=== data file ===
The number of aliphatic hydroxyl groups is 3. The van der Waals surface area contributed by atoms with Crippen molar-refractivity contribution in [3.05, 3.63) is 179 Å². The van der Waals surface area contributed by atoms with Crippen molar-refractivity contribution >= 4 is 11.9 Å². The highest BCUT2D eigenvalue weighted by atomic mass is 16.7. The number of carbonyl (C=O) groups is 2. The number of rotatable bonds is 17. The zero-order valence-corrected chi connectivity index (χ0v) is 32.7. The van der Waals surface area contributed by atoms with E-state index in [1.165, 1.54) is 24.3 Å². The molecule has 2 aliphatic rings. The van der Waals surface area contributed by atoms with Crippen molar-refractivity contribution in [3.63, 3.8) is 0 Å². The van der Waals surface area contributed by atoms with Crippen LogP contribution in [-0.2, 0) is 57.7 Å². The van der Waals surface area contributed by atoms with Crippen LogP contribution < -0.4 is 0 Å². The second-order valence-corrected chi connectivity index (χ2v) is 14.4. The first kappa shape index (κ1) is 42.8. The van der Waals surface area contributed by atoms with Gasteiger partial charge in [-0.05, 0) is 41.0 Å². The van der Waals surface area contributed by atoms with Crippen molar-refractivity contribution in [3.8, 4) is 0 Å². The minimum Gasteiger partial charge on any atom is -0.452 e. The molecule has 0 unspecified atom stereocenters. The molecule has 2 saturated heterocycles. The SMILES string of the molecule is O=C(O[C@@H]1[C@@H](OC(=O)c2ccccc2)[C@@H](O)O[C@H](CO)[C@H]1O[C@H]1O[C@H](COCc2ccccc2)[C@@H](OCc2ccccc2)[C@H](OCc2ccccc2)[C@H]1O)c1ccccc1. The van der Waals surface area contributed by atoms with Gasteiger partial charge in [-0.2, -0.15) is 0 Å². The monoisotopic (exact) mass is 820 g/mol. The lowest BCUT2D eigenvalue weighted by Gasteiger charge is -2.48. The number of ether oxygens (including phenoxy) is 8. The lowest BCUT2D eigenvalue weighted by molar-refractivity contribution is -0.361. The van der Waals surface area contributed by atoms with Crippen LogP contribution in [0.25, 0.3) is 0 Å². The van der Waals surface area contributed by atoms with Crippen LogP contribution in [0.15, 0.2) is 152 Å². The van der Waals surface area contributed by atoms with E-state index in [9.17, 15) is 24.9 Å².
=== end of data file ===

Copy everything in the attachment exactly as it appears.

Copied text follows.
The number of aliphatic hydroxyl groups is 3. The van der Waals surface area contributed by atoms with Crippen molar-refractivity contribution in [3.05, 3.63) is 179 Å². The van der Waals surface area contributed by atoms with Crippen molar-refractivity contribution >= 4 is 11.9 Å². The highest BCUT2D eigenvalue weighted by atomic mass is 16.7. The number of carbonyl (C=O) groups is 2. The number of rotatable bonds is 17. The zero-order valence-corrected chi connectivity index (χ0v) is 32.7. The van der Waals surface area contributed by atoms with E-state index in [1.165, 1.54) is 24.3 Å². The molecule has 2 aliphatic rings. The van der Waals surface area contributed by atoms with Crippen molar-refractivity contribution in [3.63, 3.8) is 0 Å². The van der Waals surface area contributed by atoms with Crippen LogP contribution in [-0.2, 0) is 57.7 Å². The van der Waals surface area contributed by atoms with Crippen LogP contribution < -0.4 is 0 Å². The second-order valence-corrected chi connectivity index (χ2v) is 14.4. The first kappa shape index (κ1) is 42.8. The van der Waals surface area contributed by atoms with Gasteiger partial charge in [-0.05, 0) is 41.0 Å². The van der Waals surface area contributed by atoms with Crippen molar-refractivity contribution in [3.8, 4) is 0 Å². The minimum Gasteiger partial charge on any atom is -0.452 e. The molecule has 0 unspecified atom stereocenters. The molecule has 2 saturated heterocycles. The SMILES string of the molecule is O=C(O[C@@H]1[C@@H](OC(=O)c2ccccc2)[C@@H](O)O[C@H](CO)[C@H]1O[C@H]1O[C@H](COCc2ccccc2)[C@@H](OCc2ccccc2)[C@H](OCc2ccccc2)[C@H]1O)c1ccccc1. The van der Waals surface area contributed by atoms with Gasteiger partial charge in [-0.2, -0.15) is 0 Å². The monoisotopic (exact) mass is 820 g/mol. The lowest BCUT2D eigenvalue weighted by Gasteiger charge is -2.48. The number of ether oxygens (including phenoxy) is 8. The lowest BCUT2D eigenvalue weighted by molar-refractivity contribution is -0.361. The van der Waals surface area contributed by atoms with Crippen LogP contribution in [0.25, 0.3) is 0 Å². The van der Waals surface area contributed by atoms with Crippen LogP contribution in [0.15, 0.2) is 152 Å². The van der Waals surface area contributed by atoms with E-state index in [9.17, 15) is 24.9 Å².